Choosing the Server Operating Platform for Business Continuity

Choosing the Server Operating Platform for Business Continuity

Nijaz Bajgoric (University of Sarajevo, Bosnia)
DOI: 10.4018/978-1-60566-160-5.ch008
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Abstract

Chapter VIII discusses the server operating systems’ main attributes from the selection perspective. Several selection criteria are explained through a model that contains 22 most important features of server operating systems in regard to business continuity perspective. Some empirical studies and results on the performances of most widely used server operating systems are provided.
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Framework For Selection

An introductory framework on how to select an appropriate server operating system is presented in this section.

Mission critical applications are installed on enterprise servers that are operated by server operating systems. Therefore, availability of such systems is of extreme importance for organizations that use such applications and implement them within the integrated application suites of enterprise information systems such as enterprise resource planning, customer relationship management, supply chain management, electronic commerce. The same applies even if an organization still uses its legacy system.

As already mentioned in the introductory chapters, when server hardware and server operating system platforms are considered, server operating systems’ availability is today expressed in terms of “nines,” a number that determines the system’s uptime. According to this approach, the “five-nines” is referred to as a system with 99.999% uptime—the availability ratio, which is regarded as the highest number achievable today. HP, for example, claims that its Integrity NonStop servers can provide 99.99999% availability (“seven nines”), uptime level which translates to less than 3 seconds of unplanned downtime a year. The availability of mainframes, some proprietary platforms (e.g., OpenVMS) and some UNIX systems can be as high as 99.999%, which corresponds to a downtime of five minutes per year. “Four-nines” availability (99.99%) corresponds to a downtime of 53 minutes per year, while 99.9% (“three-nines”) means 8.8 hours of downtime per year.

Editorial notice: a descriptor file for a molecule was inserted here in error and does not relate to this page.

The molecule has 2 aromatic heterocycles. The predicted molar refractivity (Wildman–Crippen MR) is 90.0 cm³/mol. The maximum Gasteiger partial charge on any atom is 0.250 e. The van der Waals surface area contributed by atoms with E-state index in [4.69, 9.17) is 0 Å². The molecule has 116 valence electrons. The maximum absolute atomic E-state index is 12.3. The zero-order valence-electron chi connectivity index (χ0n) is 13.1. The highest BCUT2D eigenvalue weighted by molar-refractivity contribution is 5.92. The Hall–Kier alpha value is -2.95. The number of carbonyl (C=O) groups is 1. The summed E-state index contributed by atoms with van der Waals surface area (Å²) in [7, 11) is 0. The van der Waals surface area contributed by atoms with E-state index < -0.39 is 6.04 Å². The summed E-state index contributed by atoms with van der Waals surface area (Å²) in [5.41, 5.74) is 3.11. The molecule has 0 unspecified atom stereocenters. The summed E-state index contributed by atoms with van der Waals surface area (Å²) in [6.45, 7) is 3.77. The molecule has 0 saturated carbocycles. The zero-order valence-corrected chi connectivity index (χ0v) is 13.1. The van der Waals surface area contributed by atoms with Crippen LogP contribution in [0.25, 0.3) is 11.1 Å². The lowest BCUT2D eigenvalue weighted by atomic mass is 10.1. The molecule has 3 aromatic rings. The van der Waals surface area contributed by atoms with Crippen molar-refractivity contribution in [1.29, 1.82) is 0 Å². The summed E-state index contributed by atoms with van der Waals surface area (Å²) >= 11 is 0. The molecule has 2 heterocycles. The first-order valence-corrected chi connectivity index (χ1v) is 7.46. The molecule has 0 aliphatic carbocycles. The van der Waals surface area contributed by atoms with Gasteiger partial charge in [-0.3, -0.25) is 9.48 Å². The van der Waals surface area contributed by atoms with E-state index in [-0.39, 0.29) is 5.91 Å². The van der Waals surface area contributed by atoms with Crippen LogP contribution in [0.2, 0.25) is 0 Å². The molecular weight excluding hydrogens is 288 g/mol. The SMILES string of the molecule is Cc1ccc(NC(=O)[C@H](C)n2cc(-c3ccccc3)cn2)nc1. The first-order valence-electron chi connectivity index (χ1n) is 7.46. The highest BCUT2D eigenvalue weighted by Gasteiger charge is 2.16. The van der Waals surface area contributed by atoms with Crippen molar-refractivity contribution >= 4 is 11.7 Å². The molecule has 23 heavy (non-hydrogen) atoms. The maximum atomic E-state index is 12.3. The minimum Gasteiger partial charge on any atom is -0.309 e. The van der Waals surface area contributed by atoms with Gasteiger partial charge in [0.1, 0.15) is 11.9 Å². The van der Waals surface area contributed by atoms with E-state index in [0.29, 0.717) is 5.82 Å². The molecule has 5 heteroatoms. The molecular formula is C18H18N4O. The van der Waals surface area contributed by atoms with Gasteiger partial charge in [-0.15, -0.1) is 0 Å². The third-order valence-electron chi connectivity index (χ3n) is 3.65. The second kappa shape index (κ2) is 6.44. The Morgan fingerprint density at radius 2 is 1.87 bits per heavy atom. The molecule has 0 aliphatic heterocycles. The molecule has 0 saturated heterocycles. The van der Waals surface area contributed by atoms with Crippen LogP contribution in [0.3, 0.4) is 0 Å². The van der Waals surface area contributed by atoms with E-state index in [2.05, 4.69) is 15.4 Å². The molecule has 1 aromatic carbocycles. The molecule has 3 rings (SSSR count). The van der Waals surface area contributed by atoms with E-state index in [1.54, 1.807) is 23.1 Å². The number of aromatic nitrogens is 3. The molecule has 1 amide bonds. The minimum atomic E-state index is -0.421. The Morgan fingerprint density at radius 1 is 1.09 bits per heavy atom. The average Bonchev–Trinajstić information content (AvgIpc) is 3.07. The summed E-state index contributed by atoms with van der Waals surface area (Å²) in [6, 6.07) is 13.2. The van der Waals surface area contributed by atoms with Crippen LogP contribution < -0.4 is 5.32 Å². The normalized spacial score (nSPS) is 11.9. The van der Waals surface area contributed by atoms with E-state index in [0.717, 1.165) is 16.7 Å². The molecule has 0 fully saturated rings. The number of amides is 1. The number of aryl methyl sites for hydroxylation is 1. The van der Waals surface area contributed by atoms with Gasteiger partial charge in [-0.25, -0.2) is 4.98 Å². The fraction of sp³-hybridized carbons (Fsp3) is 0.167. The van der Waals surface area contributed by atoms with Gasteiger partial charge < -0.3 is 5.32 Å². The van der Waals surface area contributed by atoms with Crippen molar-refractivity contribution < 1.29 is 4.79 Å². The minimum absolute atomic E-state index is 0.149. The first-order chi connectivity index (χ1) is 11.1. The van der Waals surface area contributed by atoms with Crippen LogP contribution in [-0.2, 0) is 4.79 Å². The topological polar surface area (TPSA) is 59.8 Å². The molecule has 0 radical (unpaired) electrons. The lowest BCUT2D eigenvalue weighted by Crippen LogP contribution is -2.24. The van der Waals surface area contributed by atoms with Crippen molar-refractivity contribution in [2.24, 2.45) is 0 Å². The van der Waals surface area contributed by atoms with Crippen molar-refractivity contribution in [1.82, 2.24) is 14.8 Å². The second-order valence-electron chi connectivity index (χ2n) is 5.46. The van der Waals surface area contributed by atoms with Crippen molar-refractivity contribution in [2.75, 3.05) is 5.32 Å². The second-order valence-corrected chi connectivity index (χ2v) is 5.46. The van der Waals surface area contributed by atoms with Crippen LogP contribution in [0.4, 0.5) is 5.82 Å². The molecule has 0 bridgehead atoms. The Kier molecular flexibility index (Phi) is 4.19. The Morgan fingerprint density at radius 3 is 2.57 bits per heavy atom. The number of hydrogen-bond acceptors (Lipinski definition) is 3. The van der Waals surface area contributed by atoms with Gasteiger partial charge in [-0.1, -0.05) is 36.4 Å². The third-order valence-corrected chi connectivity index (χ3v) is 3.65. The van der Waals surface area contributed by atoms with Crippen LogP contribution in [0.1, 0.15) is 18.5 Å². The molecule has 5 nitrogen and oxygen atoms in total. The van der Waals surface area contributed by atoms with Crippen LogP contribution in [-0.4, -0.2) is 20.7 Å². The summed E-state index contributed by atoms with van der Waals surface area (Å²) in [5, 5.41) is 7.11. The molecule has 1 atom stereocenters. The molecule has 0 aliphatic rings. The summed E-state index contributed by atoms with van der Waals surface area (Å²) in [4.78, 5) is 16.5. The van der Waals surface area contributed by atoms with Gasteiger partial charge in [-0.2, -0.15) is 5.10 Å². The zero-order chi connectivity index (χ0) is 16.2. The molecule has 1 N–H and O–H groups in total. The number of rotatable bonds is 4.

HP’s OpenVMS, developed by Digital thirty years ago in the form of VMS for VAX machines, and IBM’s z/OS (formerly OS/390) are generally regarded today to be the two “world class” operating systems for mission critical applications that require high availability. Many of the applications in the banking sector and other financial services, healthcare, transportation and telecommunications industries require both high system uptime and high scalability.

System downtime requirements can range from almost zero-downtime to five seconds per year or five minutes per year. In addition to high availability ratios, these systems are expected to provide high performance ratios (thousands transactions per second) and huge storage requirements measured in multiple terabytes.

Availability classification, levels of availability and corresponding annual downtime are given in the Figure 1.

Figure 1.

Availability classification (Source: Marchi & Watson, 2002)

A more detailed specification of uptime/downtime scenarios is given in Figure 2.

Figure 2.

Downtime classification (Source: Wikipedia, http://en.wikipedia.org/wiki/Myth_of_the_nines)

However, high availability systems are expensive, complex to maintain and administer and require skilled professionals. The 99.999% uptime is difficult to achieve and sometime may not be worth the cost it requires. Some businesses would benefit from these expenditures, but some would not. Therefore, a serious return of investment analysis (ROI) is needed in order to justify such a kind of investment.

In a report issued in May 2006, IDC stated that “True high availability refers to applications and services that are continuously operational and accessible by users, irrespective of failure type. True high availability addresses availability of user connectivity to applications in a seamless fashion by proactively monitoring for errors, continually keeping local and remote configurations cloned or consistent, and eliminating manual processes such as scripting and reboots.”

The ability of a specific SOS platform to provide high levels of uptime depends on several factors (capabilities), such as:

  • Reliability and availability of the server platform’s components (processor, memory, server operating system)

  • Components’ integratibility

  • Multi-processor and multi-node support

  • Fault-tolerant capabilities

  • Clustering options

  • Workload management support

  • Security solutions.

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